By Steven Reinberg
TUESDAY, Feb. 24, 2015 (HealthDay News) -- The use of long-acting birth control methods such as IUDs or under-the-skin implants jumped fivefold between 2002 and 2011, according to a new U.S. government report.
Among U.S. women aged 15 to 44, the use of these long-term but reversible contraceptives rose from 1.5 percent in 2002 to 7.2 percent in 2011-2013, says the report from the U.S. Centers for Disease Control and Prevention.
Researchers from the agency's National Center for Health Statistics (NCHS) believe that these methods are gaining in popularity because of their proven ability to prevent unintended pregnancies.
An easing of concerns about safety may be playing a role, too.
IUDs (intrauterine devices) were commonly used by women in the 1970s, until safety issues led to a decline in their use. However, since then, IUDs have improved in quality, experts say.
Also, over the past 20 years, contraceptive implants were approved whose effects last for years, the researchers noted.
All of this means that long-acting contraceptives now "represent a fast-growing segment of contraception use by U.S. women," said lead researcher Amy Branum, chief of the reproductive statistics branch at the NCHS.
The rise in use of long-acting contraceptives might "also be beneficial in reducing unintended pregnancies," especially among women aged 20 to 34, Branum said. She said future research is needed to confirm that, however.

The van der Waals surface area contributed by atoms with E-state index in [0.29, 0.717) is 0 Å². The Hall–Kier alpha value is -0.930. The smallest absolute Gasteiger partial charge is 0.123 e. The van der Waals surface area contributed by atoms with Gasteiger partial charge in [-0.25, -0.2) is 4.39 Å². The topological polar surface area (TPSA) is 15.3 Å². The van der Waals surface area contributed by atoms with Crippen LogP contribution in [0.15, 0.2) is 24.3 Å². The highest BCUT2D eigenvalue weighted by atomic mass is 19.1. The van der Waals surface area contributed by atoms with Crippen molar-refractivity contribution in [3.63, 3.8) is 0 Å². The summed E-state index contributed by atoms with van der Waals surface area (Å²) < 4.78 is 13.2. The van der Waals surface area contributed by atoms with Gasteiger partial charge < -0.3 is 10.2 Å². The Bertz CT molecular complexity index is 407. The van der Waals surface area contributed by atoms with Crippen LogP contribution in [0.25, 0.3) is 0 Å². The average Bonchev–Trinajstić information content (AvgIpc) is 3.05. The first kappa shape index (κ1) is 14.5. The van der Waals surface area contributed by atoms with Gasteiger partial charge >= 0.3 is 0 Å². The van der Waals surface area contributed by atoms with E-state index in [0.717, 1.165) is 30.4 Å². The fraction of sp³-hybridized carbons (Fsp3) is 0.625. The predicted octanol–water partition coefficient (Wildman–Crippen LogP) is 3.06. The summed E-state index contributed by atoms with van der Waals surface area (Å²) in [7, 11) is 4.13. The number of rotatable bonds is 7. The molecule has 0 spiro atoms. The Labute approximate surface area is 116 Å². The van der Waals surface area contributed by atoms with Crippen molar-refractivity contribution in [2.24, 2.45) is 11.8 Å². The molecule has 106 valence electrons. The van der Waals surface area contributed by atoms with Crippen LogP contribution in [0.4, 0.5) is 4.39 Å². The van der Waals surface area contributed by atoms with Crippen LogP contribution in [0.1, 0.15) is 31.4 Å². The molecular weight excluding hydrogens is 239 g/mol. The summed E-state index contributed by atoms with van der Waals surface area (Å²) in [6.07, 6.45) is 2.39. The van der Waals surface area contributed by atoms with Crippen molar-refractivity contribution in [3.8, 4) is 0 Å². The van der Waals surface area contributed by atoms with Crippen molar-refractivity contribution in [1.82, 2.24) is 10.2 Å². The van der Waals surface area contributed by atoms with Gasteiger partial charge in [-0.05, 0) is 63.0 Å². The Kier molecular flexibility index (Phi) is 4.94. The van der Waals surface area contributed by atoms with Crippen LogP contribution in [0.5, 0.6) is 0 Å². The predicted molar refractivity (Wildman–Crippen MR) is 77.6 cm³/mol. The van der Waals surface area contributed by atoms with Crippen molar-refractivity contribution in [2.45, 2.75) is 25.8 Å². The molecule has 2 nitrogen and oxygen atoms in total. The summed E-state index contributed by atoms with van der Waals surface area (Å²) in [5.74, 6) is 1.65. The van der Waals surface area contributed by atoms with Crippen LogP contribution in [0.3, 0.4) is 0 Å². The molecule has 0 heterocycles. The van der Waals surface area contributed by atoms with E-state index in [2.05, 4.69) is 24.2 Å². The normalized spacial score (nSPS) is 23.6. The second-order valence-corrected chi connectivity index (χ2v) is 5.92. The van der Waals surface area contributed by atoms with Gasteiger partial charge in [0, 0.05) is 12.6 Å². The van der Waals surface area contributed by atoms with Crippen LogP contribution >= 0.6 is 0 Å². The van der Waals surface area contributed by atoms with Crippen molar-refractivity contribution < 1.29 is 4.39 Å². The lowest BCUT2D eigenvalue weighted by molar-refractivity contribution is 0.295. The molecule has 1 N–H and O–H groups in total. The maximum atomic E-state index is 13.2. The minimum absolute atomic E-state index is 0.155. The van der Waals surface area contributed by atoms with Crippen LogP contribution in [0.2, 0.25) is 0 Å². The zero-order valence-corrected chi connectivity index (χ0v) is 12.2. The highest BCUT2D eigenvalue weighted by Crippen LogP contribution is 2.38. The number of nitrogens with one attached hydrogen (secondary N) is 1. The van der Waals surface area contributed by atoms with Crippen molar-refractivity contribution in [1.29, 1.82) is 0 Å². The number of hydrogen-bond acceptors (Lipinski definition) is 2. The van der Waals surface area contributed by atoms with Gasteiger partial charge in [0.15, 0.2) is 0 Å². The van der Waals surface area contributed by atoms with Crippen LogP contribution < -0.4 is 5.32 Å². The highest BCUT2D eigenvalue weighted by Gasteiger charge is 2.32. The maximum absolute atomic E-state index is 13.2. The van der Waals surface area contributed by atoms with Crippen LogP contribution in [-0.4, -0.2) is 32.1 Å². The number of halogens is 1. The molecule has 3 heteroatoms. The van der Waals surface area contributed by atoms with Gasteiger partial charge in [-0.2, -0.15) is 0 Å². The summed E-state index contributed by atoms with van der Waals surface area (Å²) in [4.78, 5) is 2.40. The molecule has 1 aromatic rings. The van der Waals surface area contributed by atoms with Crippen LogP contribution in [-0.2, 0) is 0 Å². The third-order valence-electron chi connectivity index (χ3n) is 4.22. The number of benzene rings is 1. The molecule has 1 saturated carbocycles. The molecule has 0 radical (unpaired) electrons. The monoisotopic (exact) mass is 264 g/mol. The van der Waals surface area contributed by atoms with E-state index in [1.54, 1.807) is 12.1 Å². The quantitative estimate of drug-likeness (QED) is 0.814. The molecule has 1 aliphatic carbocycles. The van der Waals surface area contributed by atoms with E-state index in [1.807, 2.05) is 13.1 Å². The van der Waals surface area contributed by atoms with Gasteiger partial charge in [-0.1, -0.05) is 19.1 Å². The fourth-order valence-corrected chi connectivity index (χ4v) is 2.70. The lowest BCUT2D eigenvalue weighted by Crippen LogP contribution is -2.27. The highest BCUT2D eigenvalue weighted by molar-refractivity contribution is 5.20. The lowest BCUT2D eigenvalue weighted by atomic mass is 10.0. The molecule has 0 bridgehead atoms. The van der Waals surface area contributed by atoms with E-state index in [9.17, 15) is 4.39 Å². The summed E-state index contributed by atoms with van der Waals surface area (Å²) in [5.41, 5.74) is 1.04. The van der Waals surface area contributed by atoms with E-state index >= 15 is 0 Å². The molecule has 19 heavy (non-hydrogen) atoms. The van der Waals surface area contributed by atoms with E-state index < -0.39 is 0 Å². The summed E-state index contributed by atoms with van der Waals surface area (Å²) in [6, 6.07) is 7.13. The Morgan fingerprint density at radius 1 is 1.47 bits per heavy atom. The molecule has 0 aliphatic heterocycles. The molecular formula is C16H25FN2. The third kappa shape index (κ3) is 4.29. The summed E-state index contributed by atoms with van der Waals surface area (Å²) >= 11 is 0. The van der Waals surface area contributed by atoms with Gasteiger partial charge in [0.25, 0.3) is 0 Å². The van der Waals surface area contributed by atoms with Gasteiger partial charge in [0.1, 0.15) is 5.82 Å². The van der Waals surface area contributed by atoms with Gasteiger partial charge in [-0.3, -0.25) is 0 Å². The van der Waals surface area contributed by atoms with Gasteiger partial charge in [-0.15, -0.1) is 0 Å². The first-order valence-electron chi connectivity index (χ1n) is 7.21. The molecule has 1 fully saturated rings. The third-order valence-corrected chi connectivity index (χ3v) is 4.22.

Dr. Deborah Nucatola, senior director of medical services at Planned Parenthood Federation of America, agreed.
"This study shows that more women are choosing the IUD and implants, which are great birth control options for women who want the best possible pregnancy prevention and aren't yet ready to start a family," she said.
IUDs and implants are safe for most women, Nucatola said. That includes teens and women who have not yet had children, she added, and the contraceptives are an especially good option for young women who want to delay starting their families for a few years.
One big advantage of these methods: Women do not have to remember to take a pill every day. "Once an IUD or implant is inserted, you can pretty much just forget about it," Nucatola said.
She cautioned, however, that these methods do not protect women from sexually transmitted diseases.
The new report, released Feb. 24, found that long-acting contraception is most popular for women ages 25 to 34 (11 percent said they used a long-acting form of birth control), and less popular among women aged 15 to 24 (5 percent) or those between 35 and 44 (again, about 5 percent).
Women who have already had at least one baby are more likely to use a long-acting contraceptive than women who have not yet had children, the NCHS report found. There's also less difference now than in the past in usage rates between racial and ethnic groups, the CDC team said.
Dr. Jill Rabin is co-chief of the division of ambulatory care in the Women's Health Programs-PCAP Services at North Shore-LIJ Health System in New Hyde Park, N.Y. She believes that long-acting birth control methods are among "the most reliable and safest methods of contraception."
Rabin noted that every year in the United States there are more than 500,000 unintended pregnancies, half of which end in abortion. Statistics like those are prompting health workers everywhere to urge women to try long-acting forms of birth control, she said.
"We are trying to encourage women to use the safest, most effective methods," she said.